So here we are, on the famous Kaldakvisl River in southern Iceland. A clear stream, sourced from numerous mountain springs rather than glaciers, this river is renowned for its char, with fish of 6lbs plus not uncommon. These fish are exceptionally large for the species, with the Icelandic norm usually in the 1lb 8ozs to 2lb range. Only the Kaldakvisl has fish this large.
The vast majority of the fish are concentrated into an area of around half a mile above the confluence with the river that runs from the largest hydroelectric power station in the region, bringing with it untold amounts of milky blue sediment.
Char are an essentially lazy fish and will not move far to take food. Given the amount of food in the river, it is easy to understand why they choose this sedentary lifestyle and their girth equals that of most inactive couch potatoes. Put quite simply these are fat fish, especially those over 4lbs.
Thick rafts of vacated midge, stonefly and caddis shucks line the shore for hundreds of yards on all the lakes and river banks in the area. Note the discarded nylon, a very common find in Iceland!
6lbs of fat and fit char taken at midnight in June. It wasn't dark - the flash was only used to bring out the colours.
Because char are so lazy, they are fished for using a method that is not in the least pretty, in fact it is almost "ugly " fishing but it does work very well. The method is to cast two gold head nymphs upstream, mend the line and then dead drift the flies at full depth into the fish’s mouth. Depth is vital and shortening or lengthening the leader should be a constant work in progress until takes are forthcoming.
The take is lightning fast, just as quick as any dry fly grayling and it takes a while to get accustomed to the speed of strike required. Once mastered, it is relatively simple and when you’ve understood how the nymphs are fishing, you can almost predict which drifts will produce a take thereby priming your trigger reflex.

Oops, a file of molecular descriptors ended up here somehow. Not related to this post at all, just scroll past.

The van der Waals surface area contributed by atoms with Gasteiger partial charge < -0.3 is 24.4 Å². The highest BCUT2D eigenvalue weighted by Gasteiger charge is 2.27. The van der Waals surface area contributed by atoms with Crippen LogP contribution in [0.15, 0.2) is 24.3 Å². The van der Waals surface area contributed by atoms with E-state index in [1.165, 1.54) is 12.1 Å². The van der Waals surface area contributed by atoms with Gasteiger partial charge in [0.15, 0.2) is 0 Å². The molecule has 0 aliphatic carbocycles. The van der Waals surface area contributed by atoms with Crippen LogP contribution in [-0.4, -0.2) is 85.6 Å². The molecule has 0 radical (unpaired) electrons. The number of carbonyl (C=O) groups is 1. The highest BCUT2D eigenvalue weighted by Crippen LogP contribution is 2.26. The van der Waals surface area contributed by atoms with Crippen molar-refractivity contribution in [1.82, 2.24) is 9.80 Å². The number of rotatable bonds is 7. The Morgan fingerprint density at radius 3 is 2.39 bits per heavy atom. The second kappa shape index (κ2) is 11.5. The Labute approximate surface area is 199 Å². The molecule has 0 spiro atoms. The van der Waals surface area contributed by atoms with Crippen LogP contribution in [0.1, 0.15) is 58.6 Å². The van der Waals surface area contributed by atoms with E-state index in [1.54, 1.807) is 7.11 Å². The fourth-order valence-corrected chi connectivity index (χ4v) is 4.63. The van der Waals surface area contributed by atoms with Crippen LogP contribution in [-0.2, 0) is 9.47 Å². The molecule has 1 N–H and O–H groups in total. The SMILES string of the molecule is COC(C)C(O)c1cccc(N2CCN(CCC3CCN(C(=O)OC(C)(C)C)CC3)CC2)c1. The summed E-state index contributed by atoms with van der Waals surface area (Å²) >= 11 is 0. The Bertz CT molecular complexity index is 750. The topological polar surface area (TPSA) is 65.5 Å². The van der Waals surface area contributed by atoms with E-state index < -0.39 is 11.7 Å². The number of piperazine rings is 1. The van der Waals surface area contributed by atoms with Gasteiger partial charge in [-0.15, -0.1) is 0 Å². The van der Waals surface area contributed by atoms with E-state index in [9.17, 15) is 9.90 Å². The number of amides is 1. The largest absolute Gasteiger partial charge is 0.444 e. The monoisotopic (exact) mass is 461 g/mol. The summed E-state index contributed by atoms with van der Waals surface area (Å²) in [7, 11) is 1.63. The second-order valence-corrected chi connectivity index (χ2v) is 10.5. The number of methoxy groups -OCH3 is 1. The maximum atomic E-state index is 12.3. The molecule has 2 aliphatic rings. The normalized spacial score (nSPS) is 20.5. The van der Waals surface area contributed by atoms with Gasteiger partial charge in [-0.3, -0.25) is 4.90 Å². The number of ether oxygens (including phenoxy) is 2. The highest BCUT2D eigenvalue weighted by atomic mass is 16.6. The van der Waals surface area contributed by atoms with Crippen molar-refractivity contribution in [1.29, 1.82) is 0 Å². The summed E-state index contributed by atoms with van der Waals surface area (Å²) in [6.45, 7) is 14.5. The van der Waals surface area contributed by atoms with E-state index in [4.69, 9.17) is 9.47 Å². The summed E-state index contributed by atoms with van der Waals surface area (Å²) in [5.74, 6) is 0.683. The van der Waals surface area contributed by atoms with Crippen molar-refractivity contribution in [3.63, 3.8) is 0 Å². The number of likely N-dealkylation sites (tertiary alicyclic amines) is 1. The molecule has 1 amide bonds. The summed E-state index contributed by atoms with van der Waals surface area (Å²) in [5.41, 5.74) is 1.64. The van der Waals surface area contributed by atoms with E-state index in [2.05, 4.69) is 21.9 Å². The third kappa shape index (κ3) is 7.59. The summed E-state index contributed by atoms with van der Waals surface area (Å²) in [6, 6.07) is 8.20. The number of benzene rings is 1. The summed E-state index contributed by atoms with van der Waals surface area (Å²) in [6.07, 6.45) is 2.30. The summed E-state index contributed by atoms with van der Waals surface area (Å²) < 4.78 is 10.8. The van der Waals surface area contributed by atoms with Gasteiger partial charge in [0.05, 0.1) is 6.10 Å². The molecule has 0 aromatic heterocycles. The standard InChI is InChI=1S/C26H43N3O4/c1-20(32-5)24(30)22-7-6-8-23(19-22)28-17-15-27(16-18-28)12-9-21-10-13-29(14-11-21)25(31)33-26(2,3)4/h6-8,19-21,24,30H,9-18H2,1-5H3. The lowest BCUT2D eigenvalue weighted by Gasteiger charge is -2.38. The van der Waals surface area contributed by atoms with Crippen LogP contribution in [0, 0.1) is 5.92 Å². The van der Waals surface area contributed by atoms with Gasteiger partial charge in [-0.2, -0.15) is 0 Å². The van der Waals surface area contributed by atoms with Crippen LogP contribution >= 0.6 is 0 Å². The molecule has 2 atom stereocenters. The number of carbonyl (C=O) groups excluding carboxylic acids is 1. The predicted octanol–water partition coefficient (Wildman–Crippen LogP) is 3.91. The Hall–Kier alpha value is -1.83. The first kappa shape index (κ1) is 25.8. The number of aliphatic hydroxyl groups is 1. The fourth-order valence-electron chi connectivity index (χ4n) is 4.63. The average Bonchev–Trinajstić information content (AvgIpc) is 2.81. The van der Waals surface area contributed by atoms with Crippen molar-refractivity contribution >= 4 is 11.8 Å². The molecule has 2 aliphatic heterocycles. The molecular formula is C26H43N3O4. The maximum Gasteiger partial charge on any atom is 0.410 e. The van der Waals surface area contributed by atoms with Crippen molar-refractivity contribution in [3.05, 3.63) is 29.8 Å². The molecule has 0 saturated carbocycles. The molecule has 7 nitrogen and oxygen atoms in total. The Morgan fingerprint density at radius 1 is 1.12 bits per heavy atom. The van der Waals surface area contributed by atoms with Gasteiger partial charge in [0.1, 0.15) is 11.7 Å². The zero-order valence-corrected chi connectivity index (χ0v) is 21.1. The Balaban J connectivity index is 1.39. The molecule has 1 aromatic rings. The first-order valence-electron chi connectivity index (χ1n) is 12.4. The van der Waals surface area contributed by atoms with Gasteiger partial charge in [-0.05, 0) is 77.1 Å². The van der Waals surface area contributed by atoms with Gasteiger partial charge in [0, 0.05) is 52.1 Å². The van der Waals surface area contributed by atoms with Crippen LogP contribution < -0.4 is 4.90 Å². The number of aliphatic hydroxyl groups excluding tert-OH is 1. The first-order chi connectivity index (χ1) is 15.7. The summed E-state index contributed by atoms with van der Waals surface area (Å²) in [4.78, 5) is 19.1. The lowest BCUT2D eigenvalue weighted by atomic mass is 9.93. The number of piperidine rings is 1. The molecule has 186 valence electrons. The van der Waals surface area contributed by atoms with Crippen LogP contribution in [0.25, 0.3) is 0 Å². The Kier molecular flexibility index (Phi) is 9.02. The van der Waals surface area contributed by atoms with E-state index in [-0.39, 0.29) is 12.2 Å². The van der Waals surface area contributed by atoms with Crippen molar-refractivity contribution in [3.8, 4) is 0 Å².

The rig we used comprised 7 feet of 10lb fluorocarbon with a size 10 gold head nymph on the point and another 18 inches above it. Four, yes four, stick on strike indicators are attached to the fly line above the braided but. Four are needed firstly, to ensure visibility in the often strong winds and secondly, to keep the fly line floating when the nymphs touch bottom where these char live, mainly on the gravel between the rocky outcrops. Stones will drag the tip of the fly line down - attaching four strike indicators to the fly line slows the rig down and stops the tip being pulled under.
Once hooked, the fight is dogged rather than spectacular and repeated dives to the depths can be expected. A large proportion of fish hooked are lost, probably as the method leads to a lot of lightly hooked fish. Certainly those I landed had the hook in the scissors or very tip of the jaw and none were hooked deeply inside the mouth.
The fish are beautiful to look at with a golden orange hue to the belly, silver blue flanks and the palest pink spots. It is the fins which are really astonishing: outlined in white they often betray the fish’s presence while the rest of its colouration blends into the riverbed.
The "bulging eye" on the fish above is just a bubble.
Having said that prolific fly life makes for fat and fit fish, a side effect is that fishermen make for fat and fit flies. Warm blooded mammals are at a premium and these flies cannot resist a juicy angler. Although only the females bite and then only after laying their first batch of eggs, this still leaves plenty of flies to bite you. Just look at the following photos:
A head net is essential as is a preparation such as 100% DEET which works very well although it is unpleasant to use and eats fly lines. Avon "Skin So Soft" also works but is a bit less effective. And spare a thought for those with no nets:
That is not a camouflage or rain-spotted jacket, those are flies. On this occasion, the flies won and the angler and his companion beat a grateful and hasty retreat.